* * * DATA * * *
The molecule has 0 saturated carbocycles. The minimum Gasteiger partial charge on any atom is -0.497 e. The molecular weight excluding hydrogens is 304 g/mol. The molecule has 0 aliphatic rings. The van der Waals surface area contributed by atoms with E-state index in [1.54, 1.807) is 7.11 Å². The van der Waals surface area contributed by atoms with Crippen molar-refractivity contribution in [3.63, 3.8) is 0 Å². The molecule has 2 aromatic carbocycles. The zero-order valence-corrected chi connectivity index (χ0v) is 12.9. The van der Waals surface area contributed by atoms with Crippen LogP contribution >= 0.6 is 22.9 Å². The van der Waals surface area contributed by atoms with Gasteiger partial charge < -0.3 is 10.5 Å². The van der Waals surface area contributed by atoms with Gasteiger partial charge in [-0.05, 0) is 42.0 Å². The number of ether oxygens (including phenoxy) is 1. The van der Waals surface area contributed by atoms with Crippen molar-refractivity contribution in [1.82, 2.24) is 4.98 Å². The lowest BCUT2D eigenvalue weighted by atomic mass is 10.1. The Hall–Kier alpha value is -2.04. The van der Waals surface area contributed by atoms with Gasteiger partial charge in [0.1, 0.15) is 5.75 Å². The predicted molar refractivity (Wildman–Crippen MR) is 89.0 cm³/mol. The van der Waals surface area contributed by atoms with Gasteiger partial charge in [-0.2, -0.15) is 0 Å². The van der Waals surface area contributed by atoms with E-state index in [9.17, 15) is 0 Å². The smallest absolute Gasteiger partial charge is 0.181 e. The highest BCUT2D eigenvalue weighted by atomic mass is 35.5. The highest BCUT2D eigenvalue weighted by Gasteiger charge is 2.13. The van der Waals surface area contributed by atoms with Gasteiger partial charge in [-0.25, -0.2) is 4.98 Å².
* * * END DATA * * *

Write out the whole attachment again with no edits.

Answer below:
The molecule has 0 saturated carbocycles. The minimum Gasteiger partial charge on any atom is -0.497 e. The molecular weight excluding hydrogens is 304 g/mol. The molecule has 0 aliphatic rings. The van der Waals surface area contributed by atoms with E-state index in [1.54, 1.807) is 7.11 Å². The van der Waals surface area contributed by atoms with Crippen molar-refractivity contribution in [3.63, 3.8) is 0 Å². The molecule has 2 aromatic carbocycles. The zero-order valence-corrected chi connectivity index (χ0v) is 12.9. The van der Waals surface area contributed by atoms with Crippen LogP contribution >= 0.6 is 22.9 Å². The van der Waals surface area contributed by atoms with Gasteiger partial charge < -0.3 is 10.5 Å². The van der Waals surface area contributed by atoms with Gasteiger partial charge in [-0.05, 0) is 42.0 Å². The number of ether oxygens (including phenoxy) is 1. The van der Waals surface area contributed by atoms with Crippen molar-refractivity contribution in [1.82, 2.24) is 4.98 Å². The lowest BCUT2D eigenvalue weighted by atomic mass is 10.1. The Hall–Kier alpha value is -2.04. The van der Waals surface area contributed by atoms with Gasteiger partial charge in [0.1, 0.15) is 5.75 Å². The predicted molar refractivity (Wildman–Crippen MR) is 89.0 cm³/mol. The van der Waals surface area contributed by atoms with Gasteiger partial charge in [-0.2, -0.15) is 0 Å². The van der Waals surface area contributed by atoms with E-state index in [9.17, 15) is 0 Å². The smallest absolute Gasteiger partial charge is 0.181 e. The highest BCUT2D eigenvalue weighted by atomic mass is 35.5. The highest BCUT2D eigenvalue weighted by Gasteiger charge is 2.13. The van der Waals surface area contributed by atoms with Gasteiger partial charge in [-0.25, -0.2) is 4.98 Å².